Health Care In The States

Health Law Fosters A New Kind Of Business Partnership In Georgia

By Jim Burress, WABE

July 16th, 2013, 6:14 AM

Medical equipment manufacturers operate largely on a “supply and demand” model: Hospitals buy their multi-million dollar machines, use them for a few years, and then the process starts again.

But Philips Healthcare and a hospital system in Georgia are betting on a new business model, one that has risks and rewards for both the hospital and the manufacturer.

Philips is now going to provide the Georgia Regents Health System with everything from equipment and training to maintenance — potentially even light bulbs and tooth brushes.  But as part of the 15-year, $300 million agreement, Philips also gets something it hasn’t had before: complete access.

“We believe there’s true value in understanding more of the workflow of the institution,” says Steve Laczynski, president for Philips Healthcare Americas.

The partnership is on view in a radiology lab at Georgia Regents Medical Center in Augusta where doctors have just finished performing a heart procedure on a child. Radiology tech Scott Stevens is among a half-dozen folks prepping the room for the next patient, someone who needs followup care after treatment for an aneurism.

“We’re going to make sure things have gotten better,” Stevens says.

All of this is happening in a huge, new suite with all kinds of diagnostic machinery, a monitor as big as a refrigerator and even mood lighting.  And they’re all Philips products.

Under the partnership, about a dozen Philips employees will work in-house at Georgia Regents. They’ll sit in on meetings, offer ideas and develop systems based on one goal: improving patient outcomes.

Philips sees opportunity in the new federal health care law.  The law ties some hospital payments to keeping patients healthier.  So if more patients get better, in less time and at lower cost, the hospital pays Philips a bonus.

That’s what’s in it for Philips.

What’s in it for Georgia Regents is one answer to a complex puzzle, says hospital CEO David Hefner.

“Our problem is we have to deliver health care better, faster, and less expensive. What I wanted was a vendor or manufacturer that actually was that kind of partner that would stand in our shoes and think from our point of view, not just sell me more equipment,” Hefner says.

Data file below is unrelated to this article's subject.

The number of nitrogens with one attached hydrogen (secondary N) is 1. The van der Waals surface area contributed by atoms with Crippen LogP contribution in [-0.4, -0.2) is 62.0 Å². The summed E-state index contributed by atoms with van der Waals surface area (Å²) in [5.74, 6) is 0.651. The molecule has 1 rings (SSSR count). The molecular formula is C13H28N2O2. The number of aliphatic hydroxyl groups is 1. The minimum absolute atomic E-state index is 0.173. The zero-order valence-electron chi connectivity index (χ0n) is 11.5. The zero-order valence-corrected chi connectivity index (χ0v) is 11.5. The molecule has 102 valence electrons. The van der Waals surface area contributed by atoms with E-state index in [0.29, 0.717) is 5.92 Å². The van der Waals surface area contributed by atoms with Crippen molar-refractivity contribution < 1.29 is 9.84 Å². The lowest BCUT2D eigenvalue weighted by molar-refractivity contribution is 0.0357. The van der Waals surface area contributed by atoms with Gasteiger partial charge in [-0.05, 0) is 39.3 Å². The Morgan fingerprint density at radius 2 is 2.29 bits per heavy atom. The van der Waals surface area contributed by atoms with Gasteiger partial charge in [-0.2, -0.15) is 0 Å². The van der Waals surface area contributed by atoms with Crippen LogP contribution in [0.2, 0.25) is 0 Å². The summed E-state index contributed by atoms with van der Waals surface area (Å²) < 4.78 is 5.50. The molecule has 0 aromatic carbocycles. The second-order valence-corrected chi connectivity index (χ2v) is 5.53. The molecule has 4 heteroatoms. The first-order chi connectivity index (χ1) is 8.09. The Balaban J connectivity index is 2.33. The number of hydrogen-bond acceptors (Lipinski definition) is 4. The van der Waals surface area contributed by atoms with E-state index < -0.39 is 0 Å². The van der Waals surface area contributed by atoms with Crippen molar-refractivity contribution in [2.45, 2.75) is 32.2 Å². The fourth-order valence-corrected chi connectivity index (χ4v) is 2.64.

If Philips is successful, it hopes to make this deal with other hospitals.

“I know you’ll see more of these alliances form, because it’s where health care needs to go,” says Laczynski of Philips.

Because the concept behind the partnership is so new, both parties have asked regulators to weigh in on the deal.  That should happen within the next 18 months.

This story is part of a collaboration that includes WABE, NPR, and Kaiser Health News.

2 Responses to “Health Law Fosters A New Kind Of Business Partnership In Georgia”

  1. Lena Conway, Group Health Insurance Underwriter says:

    Bravo! That’s the kind of changes we all hope to see with the Health Care Reform. Having hospitals and medical equipment manufacturer to work together to bring down cost with great efficiency benefits themselves and patients in the long run. Now, let’s see what the insurers can do to provide good benefits with affordable premium by averaging premium increases for 5-6 years in the future. Taking risks for some initial cost increase while waiting for the claim cost risk to spread out and level out a few years down the road will benefit members and in the long term, insurers will begin to make their profit again. If the insurer can do that, along with hospital’s cost reduction strategy, the Affordable Care Act will be a success for all.

  2. Mick says:

    A recent survey found 34 percent of likely voters want Congress to try to fully repeal ObamaCare. Only 8 percent of likely voters said Congress should delay or defund the law.
    By contrast, 52 percent of likely voters said Congress should either let the law take effect or make minor changes to improve it. So, if most likely voters say leave it alone or make minor changes to the new law, why is the House of Representatives constantly trying to repeal or defund Obamacare? Opponents to Obamacare in Congress keep saying that they have something better than Obamacare but when asked to produce it, they have nothing to show. If they have something better, let’s see it! LET’S SEE IT! SHOW IT TO US! PRODUCE SOMETHING! Either put up, or shut up!